American Songs Everyone Knowns
California: The Eagles song with the easy-singalong
Blowing in the Wind: Answers to every disappointment
came in with this Dylan song
Beat It: This number made Michael Jackson a
star in India
Like a Virgin: This song made Madonna. The
skimpily clad woman turned out to be every boy’s fantasy
I just called to say I love you: Stevie Wonder
finding poetry, Salman Khan doing the same in Maine Pyar Kiya
At home in the United States
south Indian restaurants, Ramlilas… America is becoming a mini India
Oh, boy! Seems like Indians
have outsourced Ramlila to America. And these Yanks are doing a terrific
job of it. This is Dusshera on Long Island in New York. On the ocean front,
as the White-Black-Brown revellers ready themselves to burn the demon king
Ravana, a gora Hanuman jumps out of a copter, opens his parachute and hovers
around, raining arrows on Ravana. One big bang, and Ravana meets his fiery
end. People shout ‘Jai Sri Ram’ as Hanuman vanishes into thin
air. Such Indian — or India-centric — scenes are being played
out all across America these days as Indian communities have grown in numbers
and ‘ghettoised’ in New York, New Jersey, Washington, Massachusetts,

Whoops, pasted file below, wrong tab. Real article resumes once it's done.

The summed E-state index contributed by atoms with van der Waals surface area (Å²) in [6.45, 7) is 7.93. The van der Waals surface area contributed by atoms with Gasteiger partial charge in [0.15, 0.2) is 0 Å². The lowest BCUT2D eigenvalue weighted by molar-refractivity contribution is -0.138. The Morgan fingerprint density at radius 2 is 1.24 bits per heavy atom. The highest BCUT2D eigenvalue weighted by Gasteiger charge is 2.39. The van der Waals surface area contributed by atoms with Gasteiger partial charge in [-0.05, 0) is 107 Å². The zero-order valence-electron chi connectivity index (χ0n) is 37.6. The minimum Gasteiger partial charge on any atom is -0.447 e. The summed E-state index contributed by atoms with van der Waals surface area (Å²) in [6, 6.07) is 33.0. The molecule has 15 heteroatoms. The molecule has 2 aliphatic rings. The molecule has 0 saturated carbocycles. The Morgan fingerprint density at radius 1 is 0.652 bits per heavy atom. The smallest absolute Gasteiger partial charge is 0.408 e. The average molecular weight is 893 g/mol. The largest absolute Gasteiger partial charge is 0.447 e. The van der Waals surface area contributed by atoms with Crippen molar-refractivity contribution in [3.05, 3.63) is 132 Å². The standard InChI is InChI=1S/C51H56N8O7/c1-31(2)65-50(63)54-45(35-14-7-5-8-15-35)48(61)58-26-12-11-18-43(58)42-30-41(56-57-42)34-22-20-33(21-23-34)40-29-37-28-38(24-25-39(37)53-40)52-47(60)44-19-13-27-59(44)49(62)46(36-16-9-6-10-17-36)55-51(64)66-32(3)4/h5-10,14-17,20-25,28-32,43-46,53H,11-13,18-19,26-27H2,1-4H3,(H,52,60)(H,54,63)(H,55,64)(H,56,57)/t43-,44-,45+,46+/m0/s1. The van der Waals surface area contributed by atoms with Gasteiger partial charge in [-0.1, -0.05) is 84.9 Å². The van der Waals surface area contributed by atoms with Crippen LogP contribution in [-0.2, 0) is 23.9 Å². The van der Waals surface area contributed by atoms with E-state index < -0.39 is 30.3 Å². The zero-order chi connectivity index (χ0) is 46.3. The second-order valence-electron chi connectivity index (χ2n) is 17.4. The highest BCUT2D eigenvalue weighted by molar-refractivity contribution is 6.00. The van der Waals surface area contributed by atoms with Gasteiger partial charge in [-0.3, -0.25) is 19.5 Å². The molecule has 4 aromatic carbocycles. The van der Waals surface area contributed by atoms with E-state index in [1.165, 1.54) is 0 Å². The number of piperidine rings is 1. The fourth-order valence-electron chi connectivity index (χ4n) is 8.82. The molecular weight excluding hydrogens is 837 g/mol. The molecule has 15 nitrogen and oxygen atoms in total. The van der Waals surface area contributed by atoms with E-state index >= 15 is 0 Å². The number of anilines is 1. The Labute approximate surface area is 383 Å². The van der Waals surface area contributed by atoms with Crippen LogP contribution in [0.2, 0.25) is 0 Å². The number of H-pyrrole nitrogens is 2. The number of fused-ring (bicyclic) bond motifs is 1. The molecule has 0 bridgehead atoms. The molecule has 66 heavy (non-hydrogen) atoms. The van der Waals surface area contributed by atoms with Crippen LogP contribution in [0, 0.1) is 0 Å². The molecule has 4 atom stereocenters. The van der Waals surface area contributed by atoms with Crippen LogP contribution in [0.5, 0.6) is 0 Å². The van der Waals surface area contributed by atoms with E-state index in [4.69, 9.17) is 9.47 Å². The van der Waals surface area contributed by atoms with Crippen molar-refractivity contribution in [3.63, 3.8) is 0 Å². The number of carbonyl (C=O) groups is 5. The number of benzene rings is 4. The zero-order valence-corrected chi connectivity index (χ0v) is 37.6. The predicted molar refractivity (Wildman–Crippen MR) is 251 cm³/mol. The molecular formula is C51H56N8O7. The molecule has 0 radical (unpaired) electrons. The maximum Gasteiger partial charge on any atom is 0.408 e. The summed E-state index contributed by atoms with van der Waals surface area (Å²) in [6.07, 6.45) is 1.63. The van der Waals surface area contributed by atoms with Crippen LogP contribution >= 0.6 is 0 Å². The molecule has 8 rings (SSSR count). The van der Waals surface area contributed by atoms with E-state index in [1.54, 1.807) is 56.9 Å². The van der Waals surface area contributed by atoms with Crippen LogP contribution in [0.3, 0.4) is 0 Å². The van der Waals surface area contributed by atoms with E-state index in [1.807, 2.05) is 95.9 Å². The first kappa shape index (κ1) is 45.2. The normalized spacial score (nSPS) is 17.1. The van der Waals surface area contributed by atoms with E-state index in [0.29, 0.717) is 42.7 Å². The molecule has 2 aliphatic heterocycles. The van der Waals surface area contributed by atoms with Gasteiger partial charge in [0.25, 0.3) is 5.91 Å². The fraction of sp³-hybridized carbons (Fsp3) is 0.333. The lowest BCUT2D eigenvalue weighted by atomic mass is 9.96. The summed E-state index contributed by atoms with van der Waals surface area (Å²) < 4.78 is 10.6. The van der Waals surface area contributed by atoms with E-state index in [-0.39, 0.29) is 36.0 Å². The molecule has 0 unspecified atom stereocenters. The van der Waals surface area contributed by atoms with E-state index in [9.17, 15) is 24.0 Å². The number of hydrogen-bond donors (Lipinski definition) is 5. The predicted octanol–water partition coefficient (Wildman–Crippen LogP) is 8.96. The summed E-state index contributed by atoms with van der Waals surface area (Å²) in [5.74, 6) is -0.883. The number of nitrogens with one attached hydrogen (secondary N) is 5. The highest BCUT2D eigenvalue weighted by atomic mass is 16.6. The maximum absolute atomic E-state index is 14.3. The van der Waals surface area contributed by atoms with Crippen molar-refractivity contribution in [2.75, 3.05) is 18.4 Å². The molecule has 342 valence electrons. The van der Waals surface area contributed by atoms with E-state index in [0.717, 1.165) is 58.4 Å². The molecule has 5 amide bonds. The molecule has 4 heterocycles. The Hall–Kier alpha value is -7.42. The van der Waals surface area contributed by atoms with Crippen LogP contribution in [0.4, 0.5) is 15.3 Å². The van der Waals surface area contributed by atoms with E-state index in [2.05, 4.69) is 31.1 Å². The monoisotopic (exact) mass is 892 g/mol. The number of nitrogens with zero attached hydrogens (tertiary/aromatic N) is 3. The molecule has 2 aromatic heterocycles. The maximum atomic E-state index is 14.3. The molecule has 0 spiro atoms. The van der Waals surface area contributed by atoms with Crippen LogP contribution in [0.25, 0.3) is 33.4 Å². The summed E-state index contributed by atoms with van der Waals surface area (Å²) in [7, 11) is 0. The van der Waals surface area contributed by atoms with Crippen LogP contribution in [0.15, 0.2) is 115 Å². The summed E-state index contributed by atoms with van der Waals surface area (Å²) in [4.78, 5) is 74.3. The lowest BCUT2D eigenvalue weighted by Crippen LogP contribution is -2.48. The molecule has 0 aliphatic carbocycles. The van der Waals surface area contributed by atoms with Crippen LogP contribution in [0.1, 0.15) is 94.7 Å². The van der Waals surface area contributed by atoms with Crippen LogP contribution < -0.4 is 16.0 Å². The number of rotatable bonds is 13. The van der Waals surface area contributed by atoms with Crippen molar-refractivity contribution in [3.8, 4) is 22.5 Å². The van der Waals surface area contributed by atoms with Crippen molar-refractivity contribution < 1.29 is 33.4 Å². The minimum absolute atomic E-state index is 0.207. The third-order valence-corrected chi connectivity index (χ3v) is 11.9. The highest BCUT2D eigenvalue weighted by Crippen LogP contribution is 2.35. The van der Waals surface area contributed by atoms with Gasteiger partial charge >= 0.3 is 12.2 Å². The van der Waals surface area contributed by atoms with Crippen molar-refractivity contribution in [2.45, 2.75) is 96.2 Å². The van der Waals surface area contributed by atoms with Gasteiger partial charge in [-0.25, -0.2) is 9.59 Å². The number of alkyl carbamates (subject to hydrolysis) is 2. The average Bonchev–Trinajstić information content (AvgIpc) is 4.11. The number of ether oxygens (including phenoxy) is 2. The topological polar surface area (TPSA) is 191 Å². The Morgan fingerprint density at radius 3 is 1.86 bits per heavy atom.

San Jose, San Francisco, Chicago, and Los Angeles.
The Melting Pot: Americans are adopting Indian dress and food
In New York, you will find Indian grocery stores
and jalebi shops doing brisk business. Want to
have gol gappas? Go to Long Island
Indians have come a long way from the days of Ghadarites who fought for
independence. “In the early days, few Indians succeeded in business
— one was JJ Singh who set up India League before independence. Things
changed when citizenship rights came. Still there were only a few Indians
till the ’50s. People used to call me Young Santa since I was the
only turban-wearing Sikh in Los Angeles,” says Dr Amarjit Singh Marwaha,
who came to the US on a fellowship in 1949. Till 1967, the law allowed only
100 Indians into the US. Then came the new law and a big influx followed.
In the ’70s, Thomas Abraham formed the Federation of Indian Association
which matured into the bigger National Federation of Indian Associations
in 1981. The ’90s belonged to the software brigade.
Today, America is home to 2.3 million Indians — from cabbies, store